“Road accidents are also like a national emergency in a sense. We need a 360 degree approach to tackle this by looking at designs of a car, the inbuilt safety features, different types of offences and the systematic approach in case of emergency.” – Suhaan Mukerji


Mr Suhaan Mukherji Panelist on Improving Mobility/ Access Issues in Traffic and Transport

However, with a mission of saving lives officially and personally, Mrs. Monika Bhardwaj feels proud to lead the PCR Department, whose mandate is to provide quick police assistance and help people in distress with certain limitations. In her address, she explained the objective of the Police Control Room (PCR) and its functionality.

“PCR vans are equipped with ‘Phablets’ i.e; Phone and Tablets with internet connectivity, first aid kits, stretchers and trained staff. When the victim calls 100, the location of the victim is tracked and sent to the PCR vans to immediately start the assistance.  Now, more than 20 Green Corridors have been created to increase efficiency of the service and avoid traffic and other road barriers, Mrs. Monika Bhardwaj said.

“Anybody who is in distress or in medical emergencies in Delhi, we are duty bound to help them. But, PCR cannot be used to transport sick people or dead bodies which are one of the limitations.”- Monika Bhardwaj, DCP (PCR)


Ms Monika Bhardwaj (IPS) Panelist on : Management of Medical Emergencies -Lessons Learnt from 100

The talk continued with Q & A, Mr. Laxman Singh Rana enlightening the audience on citizen responses in situations of accidents, where someone is injured or badly hurt. He mentioned that firstly, one should never touch the broken limbs or try to remove any object that has gone into the victim’s body as it may aggravate the injury.

Every citizen should enroll themselves in an emergency training course. Speaking about CAT, he mentioned that helpline number 102 and 1099 are two key lines through which CAT operates.


Mr L S Rana Administrative Officer (Operations) Centralised Accident Trauma Services

Each ambulance is equipped with paramedics who take the patient to the desired hospital or any public hospital as a default. The role of CAT is critical in times of emergencies and is a large network across the capital.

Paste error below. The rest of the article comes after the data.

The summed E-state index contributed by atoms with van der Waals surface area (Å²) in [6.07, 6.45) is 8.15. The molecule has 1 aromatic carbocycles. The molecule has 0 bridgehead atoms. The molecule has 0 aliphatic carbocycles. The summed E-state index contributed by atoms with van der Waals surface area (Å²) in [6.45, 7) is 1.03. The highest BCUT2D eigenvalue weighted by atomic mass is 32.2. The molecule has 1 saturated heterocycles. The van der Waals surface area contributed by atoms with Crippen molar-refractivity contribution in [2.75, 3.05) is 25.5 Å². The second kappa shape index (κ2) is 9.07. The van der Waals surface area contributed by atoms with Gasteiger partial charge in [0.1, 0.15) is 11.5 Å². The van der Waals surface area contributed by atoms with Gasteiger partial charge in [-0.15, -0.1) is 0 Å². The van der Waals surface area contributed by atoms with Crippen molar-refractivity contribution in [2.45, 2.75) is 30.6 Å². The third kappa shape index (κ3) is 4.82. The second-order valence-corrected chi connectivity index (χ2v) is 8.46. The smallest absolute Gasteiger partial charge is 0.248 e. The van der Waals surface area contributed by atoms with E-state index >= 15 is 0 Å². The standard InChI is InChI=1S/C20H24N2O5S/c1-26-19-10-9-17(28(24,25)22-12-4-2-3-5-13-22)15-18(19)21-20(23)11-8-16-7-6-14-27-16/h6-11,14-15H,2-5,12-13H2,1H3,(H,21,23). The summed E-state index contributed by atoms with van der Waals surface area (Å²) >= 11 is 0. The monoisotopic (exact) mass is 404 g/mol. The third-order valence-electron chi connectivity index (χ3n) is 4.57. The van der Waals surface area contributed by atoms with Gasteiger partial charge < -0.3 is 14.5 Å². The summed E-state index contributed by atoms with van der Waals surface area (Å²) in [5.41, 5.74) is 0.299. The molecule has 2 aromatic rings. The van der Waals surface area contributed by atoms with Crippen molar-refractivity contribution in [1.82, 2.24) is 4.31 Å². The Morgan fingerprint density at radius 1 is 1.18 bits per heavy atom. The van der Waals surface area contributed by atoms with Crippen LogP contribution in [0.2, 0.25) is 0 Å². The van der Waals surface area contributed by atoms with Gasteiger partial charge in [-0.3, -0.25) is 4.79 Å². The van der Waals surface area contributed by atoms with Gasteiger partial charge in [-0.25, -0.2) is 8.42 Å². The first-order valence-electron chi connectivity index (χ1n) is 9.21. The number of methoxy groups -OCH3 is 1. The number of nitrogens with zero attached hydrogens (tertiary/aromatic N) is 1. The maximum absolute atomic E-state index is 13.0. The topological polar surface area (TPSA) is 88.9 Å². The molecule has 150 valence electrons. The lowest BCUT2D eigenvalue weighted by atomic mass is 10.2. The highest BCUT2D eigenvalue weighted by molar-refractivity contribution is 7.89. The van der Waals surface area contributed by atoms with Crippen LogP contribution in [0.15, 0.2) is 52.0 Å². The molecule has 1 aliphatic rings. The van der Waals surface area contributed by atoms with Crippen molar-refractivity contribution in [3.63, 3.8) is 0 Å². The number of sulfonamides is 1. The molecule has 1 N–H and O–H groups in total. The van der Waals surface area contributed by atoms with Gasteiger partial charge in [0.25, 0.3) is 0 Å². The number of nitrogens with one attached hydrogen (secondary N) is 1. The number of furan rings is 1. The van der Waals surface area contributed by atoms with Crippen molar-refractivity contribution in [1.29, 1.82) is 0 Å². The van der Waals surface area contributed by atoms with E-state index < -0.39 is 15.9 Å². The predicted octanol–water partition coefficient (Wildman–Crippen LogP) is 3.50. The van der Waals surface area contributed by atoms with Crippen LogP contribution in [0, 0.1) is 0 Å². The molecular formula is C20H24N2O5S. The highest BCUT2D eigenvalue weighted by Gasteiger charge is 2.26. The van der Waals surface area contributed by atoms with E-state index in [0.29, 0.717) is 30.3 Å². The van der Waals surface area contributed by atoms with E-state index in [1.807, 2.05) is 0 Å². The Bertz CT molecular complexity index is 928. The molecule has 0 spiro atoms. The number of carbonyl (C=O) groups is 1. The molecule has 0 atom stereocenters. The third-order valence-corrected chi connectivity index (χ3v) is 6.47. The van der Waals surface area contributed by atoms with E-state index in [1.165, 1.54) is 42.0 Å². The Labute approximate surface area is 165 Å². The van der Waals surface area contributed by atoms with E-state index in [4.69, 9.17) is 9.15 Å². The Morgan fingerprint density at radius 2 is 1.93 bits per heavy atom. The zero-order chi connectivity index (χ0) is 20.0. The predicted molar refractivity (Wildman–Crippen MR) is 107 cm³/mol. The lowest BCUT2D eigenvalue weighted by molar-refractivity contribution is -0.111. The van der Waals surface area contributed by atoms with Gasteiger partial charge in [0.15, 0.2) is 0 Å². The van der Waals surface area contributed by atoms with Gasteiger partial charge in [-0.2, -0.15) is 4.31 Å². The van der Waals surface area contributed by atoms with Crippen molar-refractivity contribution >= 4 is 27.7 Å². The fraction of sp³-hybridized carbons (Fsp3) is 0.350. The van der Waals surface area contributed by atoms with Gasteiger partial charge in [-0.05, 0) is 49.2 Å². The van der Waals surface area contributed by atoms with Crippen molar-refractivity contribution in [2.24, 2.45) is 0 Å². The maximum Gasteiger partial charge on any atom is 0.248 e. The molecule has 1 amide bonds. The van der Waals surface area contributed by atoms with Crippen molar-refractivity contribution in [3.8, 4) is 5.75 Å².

Concluding the session with a round of question and answer session, the IIC host and chair Ms. Shailaja Chandra spoke about the future of the program and the upcoming lecture of Pollution, Congestion and Environment to continue the mission of discussing and making people aware of the serious health related issues that the capital faces.

 

 Written by Dr. M Shahid Siddiqui.

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2014 in review

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The WordPress.com stats helper monkeys prepared a 2014 annual report for this blog.

Here's an excerpt:

The concert hall at the Sydney Opera House holds 2,700 people. This blog was viewed about 13,000 times in 2014. If it were a concert at Sydney Opera House, it would take about 5 sold-out performances for that many people to see it.

Click here to see the complete report.

2010 in review

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The stats helper monkeys at WordPress.com mulled over how this blog did in 2010, and here’s a high level summary of its overall blog health:

Healthy blog!

The Blog-Health-o-Meter™ reads Fresher than ever.

Crunchy numbers

Featured image

A Boeing 747-400 passenger jet can hold 416 passengers. This blog was viewed about 4,300 times in 2010. That’s about 10 full 747s.

In 2010, there were 92 new posts, not bad for the first year! There were 110 pictures uploaded, taking up a total of 5mb. That’s about 2 pictures per week.

The busiest day of the year was May 20th with 113 views. The most popular post that day was Population Stabilisation – Issues and Concerns .

Where did they come from?

The top referring sites in 2010 were digg.com, mail.yahoo.com, slashingtongue.com, legal5ounds.com, and obama-scandal-exposed.co.cc.

Some visitors came searching, mostly for shailaja chandra, over2shailaja, shailaja chandra ias, shailaja chandra blog, and population of india 2010.

Attractions in 2010

These are the posts and pages that got the most views in 2010.

1

Population Stabilisation – Issues and Concerns May 2010
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2

About January 2010
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3

Index May 2010

4

How not to ban polythene bags May 2010
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5

Sloth, corruption dog civil services August 2010